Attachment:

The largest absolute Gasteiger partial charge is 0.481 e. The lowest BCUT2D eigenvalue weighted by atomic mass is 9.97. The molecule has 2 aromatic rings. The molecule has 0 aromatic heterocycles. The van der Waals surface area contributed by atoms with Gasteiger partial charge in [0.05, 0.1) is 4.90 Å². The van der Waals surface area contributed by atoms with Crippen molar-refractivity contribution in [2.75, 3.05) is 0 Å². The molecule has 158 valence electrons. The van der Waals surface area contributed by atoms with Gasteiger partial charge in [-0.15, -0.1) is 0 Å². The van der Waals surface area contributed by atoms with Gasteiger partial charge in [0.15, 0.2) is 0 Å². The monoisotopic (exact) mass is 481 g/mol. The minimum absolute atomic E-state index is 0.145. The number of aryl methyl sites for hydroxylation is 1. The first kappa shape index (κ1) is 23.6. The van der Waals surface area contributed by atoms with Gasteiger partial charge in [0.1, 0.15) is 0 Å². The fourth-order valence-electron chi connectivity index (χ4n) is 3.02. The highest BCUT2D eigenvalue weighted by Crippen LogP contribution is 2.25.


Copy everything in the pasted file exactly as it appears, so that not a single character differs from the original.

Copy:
The largest absolute Gasteiger partial charge is 0.481 e. The lowest BCUT2D eigenvalue weighted by atomic mass is 9.97. The molecule has 2 aromatic rings. The molecule has 0 aromatic heterocycles. The van der Waals surface area contributed by atoms with Gasteiger partial charge in [0.05, 0.1) is 4.90 Å². The van der Waals surface area contributed by atoms with Crippen molar-refractivity contribution in [2.75, 3.05) is 0 Å². The molecule has 158 valence electrons. The van der Waals surface area contributed by atoms with Gasteiger partial charge in [-0.15, -0.1) is 0 Å². The van der Waals surface area contributed by atoms with Gasteiger partial charge in [0.15, 0.2) is 0 Å². The monoisotopic (exact) mass is 481 g/mol. The minimum absolute atomic E-state index is 0.145. The number of aryl methyl sites for hydroxylation is 1. The first kappa shape index (κ1) is 23.6. The van der Waals surface area contributed by atoms with Gasteiger partial charge in [0.1, 0.15) is 0 Å². The fourth-order valence-electron chi connectivity index (χ4n) is 3.02. The highest BCUT2D eigenvalue weighted by Crippen LogP contribution is 2.25.